Here is the key argument. Common to both variants, suppose that there are some unforeseen early withdrawals. Therefore, core financial institutions need to sell part of their long-term securities, thereby incurring opportunity costs in terms of giving up returns at some later date. Suppose that the remaining depositors (or depositing institutions) are the more inclined to withdraw early as well, the larger these opportunity costs are. If a larger market share of distressed banks and therefore larger additional liquidity needs drive these opportunity costs up, then a wide spread run on the core banks is more likely; this creates a systemic bank run. Whether this happens depends on the market for the long-term securities, the outside investors, and the reasons for steep discounts of these securities, and it is here where the two variants differ.
- In the first variant, I hypothesise that expert investors have finite resources, while the remaining vast majority of investors are highly uncertainty averse: they fear getting “stuck” with the worst asset among a diverse portfolio and are therefore not willing to bid more than the lowest price.
- For the second variant, I assume that risk-neutral investors together with adverse selection create an Akerlof-style lemons problem; liquid core banks have an incentive to sell their worst assets at a given market price, leading to a low equilibrium price.
Both models generate a downward sloping demand curve or, more accurately, an upward sloping period-2 opportunity cost for providing period-1 resources per selling long-term securities from the perspective of the individual core bank, holding aggregate liquidity demands unchanged.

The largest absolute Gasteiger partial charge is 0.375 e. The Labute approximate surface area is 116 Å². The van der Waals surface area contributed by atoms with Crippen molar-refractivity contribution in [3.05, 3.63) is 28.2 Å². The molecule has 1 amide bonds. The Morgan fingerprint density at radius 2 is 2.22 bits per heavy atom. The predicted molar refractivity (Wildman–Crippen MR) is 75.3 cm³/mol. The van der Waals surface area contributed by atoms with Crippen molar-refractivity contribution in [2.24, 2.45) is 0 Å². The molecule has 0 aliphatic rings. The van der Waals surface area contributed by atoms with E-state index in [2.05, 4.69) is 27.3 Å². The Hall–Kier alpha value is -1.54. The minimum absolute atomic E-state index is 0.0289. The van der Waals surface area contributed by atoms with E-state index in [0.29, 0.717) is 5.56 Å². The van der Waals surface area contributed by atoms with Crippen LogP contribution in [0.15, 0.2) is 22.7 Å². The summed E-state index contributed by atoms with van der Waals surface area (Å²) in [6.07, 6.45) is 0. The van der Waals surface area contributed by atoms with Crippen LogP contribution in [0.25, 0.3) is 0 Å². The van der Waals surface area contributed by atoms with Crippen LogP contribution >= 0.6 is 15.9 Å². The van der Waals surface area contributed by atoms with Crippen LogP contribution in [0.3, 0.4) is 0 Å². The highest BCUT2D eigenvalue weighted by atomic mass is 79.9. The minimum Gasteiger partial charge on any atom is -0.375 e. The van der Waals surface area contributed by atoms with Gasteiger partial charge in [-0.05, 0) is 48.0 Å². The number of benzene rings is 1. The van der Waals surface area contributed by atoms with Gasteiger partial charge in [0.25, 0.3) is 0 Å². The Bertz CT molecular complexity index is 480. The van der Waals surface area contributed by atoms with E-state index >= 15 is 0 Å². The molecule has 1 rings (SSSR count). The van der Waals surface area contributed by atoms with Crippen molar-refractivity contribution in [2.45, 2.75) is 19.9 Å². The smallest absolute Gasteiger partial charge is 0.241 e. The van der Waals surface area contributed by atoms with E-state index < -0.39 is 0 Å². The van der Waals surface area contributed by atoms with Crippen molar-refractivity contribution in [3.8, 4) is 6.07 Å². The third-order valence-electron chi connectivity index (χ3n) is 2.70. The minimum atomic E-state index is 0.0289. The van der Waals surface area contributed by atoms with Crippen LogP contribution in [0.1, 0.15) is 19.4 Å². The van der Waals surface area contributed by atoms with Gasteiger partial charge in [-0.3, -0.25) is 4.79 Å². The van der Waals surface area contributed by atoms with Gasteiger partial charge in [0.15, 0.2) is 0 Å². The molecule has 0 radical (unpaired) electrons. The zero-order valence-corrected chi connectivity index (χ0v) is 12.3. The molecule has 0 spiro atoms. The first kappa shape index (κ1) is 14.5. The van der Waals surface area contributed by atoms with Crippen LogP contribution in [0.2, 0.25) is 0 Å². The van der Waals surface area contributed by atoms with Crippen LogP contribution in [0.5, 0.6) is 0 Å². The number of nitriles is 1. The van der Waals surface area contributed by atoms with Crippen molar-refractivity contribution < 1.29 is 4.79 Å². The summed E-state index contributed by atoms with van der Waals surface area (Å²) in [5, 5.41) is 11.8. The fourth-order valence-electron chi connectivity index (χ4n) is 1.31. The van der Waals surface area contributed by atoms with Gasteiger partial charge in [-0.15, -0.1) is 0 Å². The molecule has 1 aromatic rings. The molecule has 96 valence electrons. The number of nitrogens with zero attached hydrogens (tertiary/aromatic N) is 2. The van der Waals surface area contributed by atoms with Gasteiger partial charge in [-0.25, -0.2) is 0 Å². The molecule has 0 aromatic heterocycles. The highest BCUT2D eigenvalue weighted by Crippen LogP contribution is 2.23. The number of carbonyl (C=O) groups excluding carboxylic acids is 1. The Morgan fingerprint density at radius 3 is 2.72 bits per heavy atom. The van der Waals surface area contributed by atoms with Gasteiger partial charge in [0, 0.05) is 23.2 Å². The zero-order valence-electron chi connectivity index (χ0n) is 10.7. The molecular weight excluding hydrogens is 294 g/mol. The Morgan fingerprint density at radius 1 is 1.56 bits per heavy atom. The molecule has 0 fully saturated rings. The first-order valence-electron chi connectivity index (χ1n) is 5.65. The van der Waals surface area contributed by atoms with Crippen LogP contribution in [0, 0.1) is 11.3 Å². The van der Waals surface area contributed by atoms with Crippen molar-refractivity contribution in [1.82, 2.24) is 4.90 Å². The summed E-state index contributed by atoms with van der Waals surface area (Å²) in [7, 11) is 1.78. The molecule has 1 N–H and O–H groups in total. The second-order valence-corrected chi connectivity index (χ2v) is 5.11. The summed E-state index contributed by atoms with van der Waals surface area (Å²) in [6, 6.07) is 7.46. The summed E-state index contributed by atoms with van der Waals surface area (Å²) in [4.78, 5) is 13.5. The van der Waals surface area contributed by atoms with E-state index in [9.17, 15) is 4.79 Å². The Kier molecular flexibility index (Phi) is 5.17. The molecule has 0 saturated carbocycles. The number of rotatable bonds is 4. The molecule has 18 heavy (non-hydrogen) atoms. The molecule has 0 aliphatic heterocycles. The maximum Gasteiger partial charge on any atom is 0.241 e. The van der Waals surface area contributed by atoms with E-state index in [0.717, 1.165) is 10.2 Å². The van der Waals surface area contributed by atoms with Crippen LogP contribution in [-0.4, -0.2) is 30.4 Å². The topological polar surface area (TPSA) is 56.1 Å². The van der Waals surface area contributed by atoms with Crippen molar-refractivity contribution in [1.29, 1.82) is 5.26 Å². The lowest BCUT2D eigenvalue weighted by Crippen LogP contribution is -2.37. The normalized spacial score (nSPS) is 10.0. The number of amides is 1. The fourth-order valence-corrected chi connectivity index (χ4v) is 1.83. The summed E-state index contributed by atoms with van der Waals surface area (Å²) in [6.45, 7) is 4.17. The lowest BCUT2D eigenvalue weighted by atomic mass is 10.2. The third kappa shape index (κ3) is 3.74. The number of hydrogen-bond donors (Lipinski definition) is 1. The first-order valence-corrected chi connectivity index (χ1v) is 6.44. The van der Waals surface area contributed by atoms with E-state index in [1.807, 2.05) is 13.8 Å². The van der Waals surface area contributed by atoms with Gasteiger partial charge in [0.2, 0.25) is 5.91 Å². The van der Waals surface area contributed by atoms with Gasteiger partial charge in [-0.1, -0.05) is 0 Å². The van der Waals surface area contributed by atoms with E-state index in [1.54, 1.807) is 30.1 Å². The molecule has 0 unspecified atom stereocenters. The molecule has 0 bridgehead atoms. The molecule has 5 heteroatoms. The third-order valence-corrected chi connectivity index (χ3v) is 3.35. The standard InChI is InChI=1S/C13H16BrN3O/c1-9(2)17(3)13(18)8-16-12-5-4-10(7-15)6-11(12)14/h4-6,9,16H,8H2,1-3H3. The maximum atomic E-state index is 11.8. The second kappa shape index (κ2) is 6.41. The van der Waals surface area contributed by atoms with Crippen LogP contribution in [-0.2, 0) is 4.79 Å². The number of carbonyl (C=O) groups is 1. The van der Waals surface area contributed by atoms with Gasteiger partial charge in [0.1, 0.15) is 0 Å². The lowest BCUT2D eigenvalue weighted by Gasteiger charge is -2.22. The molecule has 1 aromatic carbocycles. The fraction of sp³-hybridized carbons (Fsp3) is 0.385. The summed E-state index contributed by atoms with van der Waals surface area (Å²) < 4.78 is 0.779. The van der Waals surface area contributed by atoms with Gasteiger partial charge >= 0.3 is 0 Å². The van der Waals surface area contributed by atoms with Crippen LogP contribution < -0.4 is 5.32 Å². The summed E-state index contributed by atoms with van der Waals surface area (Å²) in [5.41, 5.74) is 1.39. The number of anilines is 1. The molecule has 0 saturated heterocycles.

However, the two variants have sharply different implications regarding the last item in the list above.
- With uncertainty aversion, a larger market share of troubled institutions dilutes the set of expert investors faster, leading more quickly to steep period-2 opportunity costs for providing period-1 liquidity, and thereby setting the stage for a systemic bank run.
- By contrast, with adverse selection, a larger pool of distressed institutions leads to less free-riding by unaffected core banks, thereby lowering the opportunity costs for providing liquidity.
I therefore argue that the 2008 financial crisis should be analysed and policy conclusions drawn using the tools of uncertainty aversion. For example, with uncertainty aversion, a government purchase of assets above market price may be a good deal for the taxpayers under uncertainty aversion but not under adverse selection. Generally, a number of current policy and regulatory proposals may be good to evaluate from that perspective.
One caveat, though. The whole analysis has presupposed that the markets indeed underpriced the stock of securities. My analysis has nothing to say whether that perspective is right or not. This is for other researchers to decide. An interesting investigation can be found in Huizinga and Laeven (2009).
Brunnermeier, Markus (2008), “Deciphering the 2007-2008 liquidity and credit crunch,” draft, Princeton University.
Bryant, J., (1980), “A Model of Reserves, Bank Runs and Deposit Insurance,” Journal of Banking and Finance 4, 335-344.
Diamond, Douglas W., and Philip H. Dybvig. 1983. “Bank Runs, Deposit Insurance, and Liquidity.” Journal of Political Economy 91 (5): 40119.
Gorton, Gary (2009), “Slapped in the Face by the Invisible Hand: Banking and the Panic of 2007”, draft, Yale University.
Huizinga, Harry and Luc Laeven, 2009, “Accounting discretion of banks during a financial crisis”, IMF working paper 09/207.
Uhlig, Harald (forthcoming) “A model of a systemic bank run” (forthcoming in the Journal of Monetary Economics).